An Unsettled History
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|Author||: Alan Ward|
|Editor||: Bridget Williams Books|
An Unsettled History squarely confronts the issues arising from the Treaty of Waitangi in New Zealand today. Alan Ward writes lucidly about the Treaty claims process, about settlements made, and those to come. New Zealand’s short history unquestionably reveals a treaty made and then repeatedly breached. This is a compelling case – for fair and reasonable settlement, and for the rigorous continuation of the Treaty claims process through the Waitangi Tribunal. The impact of the past upon the present has rarely been analysed so clearly, or to such immediate purpose.
|Author||: Leslie Witz,Gary Minkley,Ciraj Rassool|
|Editor||: University of Michigan Press|
An engrossing look at how history has been produced, contested, and unsettled in South Africa from Mandela's release to 2010.
|Author||: Sarah Carter,Patricia Roome,Lesley Erickson,Char Smith|
|Editor||: University of Calgary Press|
This collection stems from a recent conference at University of Calgary that included some of the most established names in the field of women's history in the US and Canada, as well as younger scholars, activists in the Aboriginal community and in farm women's organisations, volunteers in historical societies working to preserve women's voices, family and genealogical researchers, film-makers, a poet, a playwright and many others. Designed to generate writing and research about the West through women's eyes, the central goal of the conference was to spark dialogue across boundaries, whether geographic, cultural or disciplinary. The volume is divided into two parts: the first section discusses the role of women in history as community builders and cultural preservationists, and the second section is concerned with gender history in numerous disciplines such as history, education, nursing and communication studies. This collection highlights the extent to which Western and women's history remains a contested or unsettled terrain and argues that the greatest strength of historical analyses that take sex and gender into account is their ability to complicate and consequently transcend regional myths and frontier legacies that emerged out of imperial and masculine priorities and perspectives.
|Author||: Keith Wailoo,Alondra Nelson,Catherine Lee|
|Editor||: Rutgers University Press|
Our genetic markers have come to be regarded as portals to the past. Analysis of these markers is increasingly used to tell the story of human migration; to investigate and judge issues of social membership and kinship; to rewrite history and collective memory; to right past wrongs and to arbitrate legal claims and human rights controversies; and to open new thinking about health and well-being. At the same time, in many societies genetic evidence is being called upon to perform a kind of racially charged cultural work: to repair the racial past and to transform scholarly and popular opinion about the “nature” of identity in the present. Genetics and the Unsettled Past considers the alignment of genetic science with commercial genealogy, with legal and forensic developments, and with pharmaceutical innovation to examine how these trends lend renewed authority to biological understandings of race and history. This unique collection brings together scholars from a wide range of disciplines—biology, history, cultural studies, law, medicine, anthropology, ethnic studies, sociology—to explore the emerging and often contested connections among race, DNA, and history. Written for a general audience, the book’s essays touch upon a variety of topics, including the rise and implications of DNA in genealogy, law, and other fields; the cultural and political uses and misuses of genetic information; the way in which DNA testing is reshaping understandings of group identity for French Canadians, Native Americans, South Africans, and many others within and across cultural and national boundaries; and the sweeping implications of genetics for society today.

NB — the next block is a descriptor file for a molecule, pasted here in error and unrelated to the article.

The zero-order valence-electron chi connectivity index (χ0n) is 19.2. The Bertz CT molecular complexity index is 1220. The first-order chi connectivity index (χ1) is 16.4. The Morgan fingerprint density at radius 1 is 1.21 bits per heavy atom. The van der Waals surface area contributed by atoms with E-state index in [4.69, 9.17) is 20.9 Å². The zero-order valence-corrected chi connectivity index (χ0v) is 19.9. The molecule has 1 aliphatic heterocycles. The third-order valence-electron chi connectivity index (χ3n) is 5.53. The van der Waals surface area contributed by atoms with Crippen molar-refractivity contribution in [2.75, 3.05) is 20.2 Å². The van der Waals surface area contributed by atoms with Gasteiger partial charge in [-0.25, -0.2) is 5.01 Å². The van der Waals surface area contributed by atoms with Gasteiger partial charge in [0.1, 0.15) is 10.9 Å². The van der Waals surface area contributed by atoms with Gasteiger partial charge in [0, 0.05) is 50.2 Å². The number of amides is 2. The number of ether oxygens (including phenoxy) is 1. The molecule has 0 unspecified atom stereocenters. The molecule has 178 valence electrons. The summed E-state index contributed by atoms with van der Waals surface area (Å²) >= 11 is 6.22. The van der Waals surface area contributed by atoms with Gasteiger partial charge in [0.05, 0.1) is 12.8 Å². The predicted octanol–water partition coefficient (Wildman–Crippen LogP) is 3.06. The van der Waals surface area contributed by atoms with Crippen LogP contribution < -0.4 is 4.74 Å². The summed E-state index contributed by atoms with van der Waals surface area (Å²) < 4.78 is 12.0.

|Author||: Alison Jones|
|Editor||: Bridget Williams Books|
'This book is about my making sense here, of my becoming and being Pākehā. Every Pākehā becomes a Pākehā in their own way, finding her or his own meaning for that Māori word. This is the story of what it means to me. I have written this book for Pākehā – and other New Zealanders – curious about their sense of identity and about the ambivalences we Pākehā often experience in our relationships with Māori.' A timely and perceptive memoir from award-winning author and academic Alison Jones. As questions of identity come to the fore once more in New Zealand, this frank and humane account of a life spent traversing Pākehā and Māori worlds offers important insights into our shared life on these islands.